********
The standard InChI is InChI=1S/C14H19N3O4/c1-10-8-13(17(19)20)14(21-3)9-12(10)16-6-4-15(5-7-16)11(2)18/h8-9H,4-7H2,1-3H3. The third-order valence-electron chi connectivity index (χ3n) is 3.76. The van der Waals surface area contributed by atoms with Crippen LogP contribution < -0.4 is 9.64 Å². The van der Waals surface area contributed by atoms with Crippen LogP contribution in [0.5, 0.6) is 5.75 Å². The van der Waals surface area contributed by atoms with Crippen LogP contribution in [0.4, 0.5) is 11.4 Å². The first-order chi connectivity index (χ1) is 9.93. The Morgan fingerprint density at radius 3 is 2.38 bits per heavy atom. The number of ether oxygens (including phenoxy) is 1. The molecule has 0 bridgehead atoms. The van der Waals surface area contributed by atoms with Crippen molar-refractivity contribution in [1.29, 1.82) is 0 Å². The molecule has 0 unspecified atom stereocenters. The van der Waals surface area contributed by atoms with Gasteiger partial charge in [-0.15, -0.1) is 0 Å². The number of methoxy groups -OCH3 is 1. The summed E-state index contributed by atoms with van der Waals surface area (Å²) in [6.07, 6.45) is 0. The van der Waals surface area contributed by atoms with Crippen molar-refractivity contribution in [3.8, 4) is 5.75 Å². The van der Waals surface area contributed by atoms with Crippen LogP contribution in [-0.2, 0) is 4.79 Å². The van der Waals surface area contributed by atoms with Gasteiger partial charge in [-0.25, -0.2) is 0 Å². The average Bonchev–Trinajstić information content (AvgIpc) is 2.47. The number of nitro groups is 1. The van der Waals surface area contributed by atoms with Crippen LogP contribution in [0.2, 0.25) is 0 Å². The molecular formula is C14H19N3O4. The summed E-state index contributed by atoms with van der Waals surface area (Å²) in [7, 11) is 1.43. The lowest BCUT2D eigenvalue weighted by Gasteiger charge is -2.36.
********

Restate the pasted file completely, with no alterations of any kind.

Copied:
The standard InChI is InChI=1S/C14H19N3O4/c1-10-8-13(17(19)20)14(21-3)9-12(10)16-6-4-15(5-7-16)11(2)18/h8-9H,4-7H2,1-3H3. The third-order valence-electron chi connectivity index (χ3n) is 3.76. The van der Waals surface area contributed by atoms with Crippen LogP contribution < -0.4 is 9.64 Å². The van der Waals surface area contributed by atoms with Crippen LogP contribution in [0.5, 0.6) is 5.75 Å². The van der Waals surface area contributed by atoms with Crippen LogP contribution in [0.4, 0.5) is 11.4 Å². The first-order chi connectivity index (χ1) is 9.93. The Morgan fingerprint density at radius 3 is 2.38 bits per heavy atom. The number of ether oxygens (including phenoxy) is 1. The molecule has 0 bridgehead atoms. The van der Waals surface area contributed by atoms with Crippen molar-refractivity contribution in [1.29, 1.82) is 0 Å². The molecule has 0 unspecified atom stereocenters. The van der Waals surface area contributed by atoms with Gasteiger partial charge in [-0.15, -0.1) is 0 Å². The number of methoxy groups -OCH3 is 1. The summed E-state index contributed by atoms with van der Waals surface area (Å²) in [6.07, 6.45) is 0. The van der Waals surface area contributed by atoms with Crippen molar-refractivity contribution in [3.8, 4) is 5.75 Å². The van der Waals surface area contributed by atoms with Crippen LogP contribution in [-0.2, 0) is 4.79 Å². The van der Waals surface area contributed by atoms with Gasteiger partial charge in [-0.25, -0.2) is 0 Å². The average Bonchev–Trinajstić information content (AvgIpc) is 2.47. The number of nitro groups is 1. The van der Waals surface area contributed by atoms with Crippen LogP contribution in [0.2, 0.25) is 0 Å². The molecular formula is C14H19N3O4. The summed E-state index contributed by atoms with van der Waals surface area (Å²) in [7, 11) is 1.43. The lowest BCUT2D eigenvalue weighted by Gasteiger charge is -2.36.